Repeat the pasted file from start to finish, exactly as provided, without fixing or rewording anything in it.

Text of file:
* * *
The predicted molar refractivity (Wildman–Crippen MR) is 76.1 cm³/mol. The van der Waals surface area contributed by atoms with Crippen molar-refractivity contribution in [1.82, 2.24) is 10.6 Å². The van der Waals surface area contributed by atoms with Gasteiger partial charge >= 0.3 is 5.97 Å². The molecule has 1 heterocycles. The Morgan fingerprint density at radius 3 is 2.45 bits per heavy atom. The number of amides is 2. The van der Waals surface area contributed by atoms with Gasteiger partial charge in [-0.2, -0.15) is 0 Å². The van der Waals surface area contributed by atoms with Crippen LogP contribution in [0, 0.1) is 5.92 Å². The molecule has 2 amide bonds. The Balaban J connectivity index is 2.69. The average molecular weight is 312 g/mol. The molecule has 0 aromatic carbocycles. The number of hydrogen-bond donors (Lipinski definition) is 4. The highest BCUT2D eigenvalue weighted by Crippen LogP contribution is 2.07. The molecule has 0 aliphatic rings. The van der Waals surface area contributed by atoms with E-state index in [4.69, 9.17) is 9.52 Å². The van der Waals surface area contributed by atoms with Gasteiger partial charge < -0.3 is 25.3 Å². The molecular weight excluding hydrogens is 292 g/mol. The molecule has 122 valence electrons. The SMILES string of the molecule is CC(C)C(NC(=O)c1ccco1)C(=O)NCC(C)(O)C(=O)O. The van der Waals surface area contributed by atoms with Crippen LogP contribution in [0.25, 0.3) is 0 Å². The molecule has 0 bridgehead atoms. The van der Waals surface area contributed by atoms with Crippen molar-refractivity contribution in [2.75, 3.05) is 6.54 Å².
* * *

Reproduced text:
The predicted molar refractivity (Wildman–Crippen MR) is 76.1 cm³/mol. The van der Waals surface area contributed by atoms with Crippen molar-refractivity contribution in [1.82, 2.24) is 10.6 Å². The van der Waals surface area contributed by atoms with Gasteiger partial charge >= 0.3 is 5.97 Å². The molecule has 1 heterocycles. The Morgan fingerprint density at radius 3 is 2.45 bits per heavy atom. The number of amides is 2. The van der Waals surface area contributed by atoms with Gasteiger partial charge in [-0.2, -0.15) is 0 Å². The van der Waals surface area contributed by atoms with Crippen LogP contribution in [0, 0.1) is 5.92 Å². The molecule has 2 amide bonds. The Balaban J connectivity index is 2.69. The average molecular weight is 312 g/mol. The molecule has 0 aromatic carbocycles. The number of hydrogen-bond donors (Lipinski definition) is 4. The highest BCUT2D eigenvalue weighted by Crippen LogP contribution is 2.07. The molecule has 0 aliphatic rings. The van der Waals surface area contributed by atoms with E-state index in [4.69, 9.17) is 9.52 Å². The van der Waals surface area contributed by atoms with Gasteiger partial charge < -0.3 is 25.3 Å². The molecular weight excluding hydrogens is 292 g/mol. The molecule has 122 valence electrons. The SMILES string of the molecule is CC(C)C(NC(=O)c1ccco1)C(=O)NCC(C)(O)C(=O)O. The van der Waals surface area contributed by atoms with Crippen LogP contribution in [0.25, 0.3) is 0 Å². The molecule has 0 bridgehead atoms. The van der Waals surface area contributed by atoms with Crippen molar-refractivity contribution in [2.75, 3.05) is 6.54 Å².